Is it pseudo-science to claim that scientific evidence demonstrates the existence of God? Does science give good reasons to believe that God exists? The only way to answer this question is to examine the evidence. Too often people are willing to use science to criticize religion, but then are unwilling to honestly consider an attempt to use science to give evidence for religion. Such a double standard is simply inconsistent. We must give up any a priori presuppositions that science can have nothing to do with religious faith (other than “disprove” it), and let the evidence speak for itself.
In this paper, we will examine an argument that has recently become very popular in answering the question I have posed with a yes—science does give us very good evidence for the existence of God. It is called the Kalam Cosmological argument. During the course of detailing the argument, we will also examine several objections to see if it can hold its weight. In the end, I hope it will be clear why I agree with the Christian apologists who find in the Cosmological argument a very strong case for God’s existence.
Before beginning, let me first remove a few possible misunderstandings. First, I am not out to deal with the red-herring religious disputes over the age of the earth–a belief in an old earth is perfectly consistent with an ordinary manner of interpreting the Bible.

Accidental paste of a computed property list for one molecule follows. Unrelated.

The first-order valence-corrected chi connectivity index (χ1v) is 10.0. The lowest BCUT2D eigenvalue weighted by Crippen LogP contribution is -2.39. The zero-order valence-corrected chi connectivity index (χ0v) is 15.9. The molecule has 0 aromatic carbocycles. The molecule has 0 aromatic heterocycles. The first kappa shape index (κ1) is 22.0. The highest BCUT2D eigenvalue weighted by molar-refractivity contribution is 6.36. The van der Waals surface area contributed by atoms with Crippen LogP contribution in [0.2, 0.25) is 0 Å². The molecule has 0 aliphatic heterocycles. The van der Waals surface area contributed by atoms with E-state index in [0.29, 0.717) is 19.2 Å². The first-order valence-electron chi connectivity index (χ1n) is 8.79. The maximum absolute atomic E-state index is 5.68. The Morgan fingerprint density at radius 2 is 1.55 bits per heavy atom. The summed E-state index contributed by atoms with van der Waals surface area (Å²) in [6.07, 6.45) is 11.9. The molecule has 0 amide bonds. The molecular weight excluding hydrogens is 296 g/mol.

Second, the Cosmological argument does not “propose some sort of creation science whereby God becomes a part of a scientific theory.” The role of science in the argument is simply to show that the universe had a beginning–which is religiously neutral. The questions raised by this are logical and philosophical in character, not scientific. Science need not deal with the religious implications of a beginning of the universe, but as human beings we must surely examine the questions raised by the scientific evidence that the universe has not always been here. The Cosmological argument applies here by, after examining the scientific evidence, taking a look at its meaningful ramifications; but it does not try and mold science to fit into a specific world-view.
Third, this argument does not claim to offer absolute proof for God’s existence. It is simply attempting to show that His existence is abundantly pointed to by the evidence. With this in mind, let us begin our investigation.
The Kalam Cosmological argument is really very simple:
1. Whatever begins to exist has a cause.
2. The universe began to exist.
3. Therefore, the universe has a cause.
4. Philosophical analysis reveals that this cause must be God.
5. Therefore, God exists.
If each premise is true, it is clear that the case for God’s existence has been established. So the task that we must place before ourselves is to answer the question, Are there good reasons to believe that each of these steps is true?